The Arizona Supreme Court decided today that the Netherlands CAN enforce its $7.1M dollar judgment against Mesa's MD Helicopters here in Arizona.
The justices split 5-2 on whether Arizona's recent law permitting the domestication and enforcement of foreign money judgments in Arizona requires the nation to have a reciprocal law passed by its legislature, or whether nearly 100 years of court decisions and practice sufficed.
MD Helicopters actually began the legal action years ago, when it sued the Netherlands national police agency for failing to pay for a 2001 order. The national police successfully counterclaimed because the MD subsidiary had not delivered the helicopters in time. The court in the Netherlands entered a $7.1M (£5.8M) judgment, which the national police tried to domesticate in Maricopa County Superior Court in 2015.
Coincidentally - or, perhaps not(?) - that was just after Arizona changed its laws on recognizing such foreign judgments, enacting its version of the Foreign-Country Money Judgments Recognition Act. It requires that the country had “adopted or enacted a reciprocal law related to foreign-country money judgments that is similar" to the law.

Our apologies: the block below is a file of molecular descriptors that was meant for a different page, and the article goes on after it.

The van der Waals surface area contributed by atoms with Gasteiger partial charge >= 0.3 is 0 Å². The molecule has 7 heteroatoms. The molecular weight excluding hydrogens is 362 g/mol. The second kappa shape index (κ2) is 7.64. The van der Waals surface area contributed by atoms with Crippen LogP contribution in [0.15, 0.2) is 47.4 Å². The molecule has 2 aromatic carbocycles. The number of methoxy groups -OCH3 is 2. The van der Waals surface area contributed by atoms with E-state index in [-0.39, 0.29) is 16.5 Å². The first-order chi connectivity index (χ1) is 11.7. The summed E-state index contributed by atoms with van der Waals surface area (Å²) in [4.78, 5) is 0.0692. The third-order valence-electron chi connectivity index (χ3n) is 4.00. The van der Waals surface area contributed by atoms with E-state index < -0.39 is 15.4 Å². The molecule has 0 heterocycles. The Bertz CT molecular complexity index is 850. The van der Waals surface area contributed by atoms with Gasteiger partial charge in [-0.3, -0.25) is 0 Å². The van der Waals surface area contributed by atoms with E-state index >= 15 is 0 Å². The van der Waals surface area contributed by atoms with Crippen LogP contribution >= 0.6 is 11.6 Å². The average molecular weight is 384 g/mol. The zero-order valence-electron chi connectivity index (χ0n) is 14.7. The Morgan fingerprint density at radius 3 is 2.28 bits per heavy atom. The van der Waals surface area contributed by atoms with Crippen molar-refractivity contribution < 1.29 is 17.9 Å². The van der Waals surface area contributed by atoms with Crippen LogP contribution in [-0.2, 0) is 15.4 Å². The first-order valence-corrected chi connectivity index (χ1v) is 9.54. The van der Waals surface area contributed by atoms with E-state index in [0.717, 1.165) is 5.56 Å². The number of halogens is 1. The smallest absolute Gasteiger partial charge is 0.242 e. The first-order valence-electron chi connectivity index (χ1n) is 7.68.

So, the question before Arizona's Supreme Court was what is the meaning of "a reciprocal law". And, Vice Chief Justice Ann Timmer, writing for the 5-2 majority, found that the word "adopted" indicates Arizona's legislature was looking to more than simply laws "enacted" by a legislative body, that the Legislature did not limit the reciprocity to "laws" and that it was concerned with how Arizona judgments would be treated in that nation.
Justices Bill Montgomery and Clint Bolick dissented, suggesting that the Netherlands Supreme Court itself has described its reciprocity as "disguised", because the Arizona judgment would only be "recognized" there but could not be "enforced".
Arizona's Law has reached out to MD Helicopters for reaction to today's decision and will update as warranted.
"AZ Law" includes articles, commentaries and updates about opinions from the Arizona Supreme Court, U.S. Supreme Court, as well as trial and appellate courts, etc. AZ Law is founded by Phoenix attorney Paul Weich, and joins Arizona's Politics on the internet.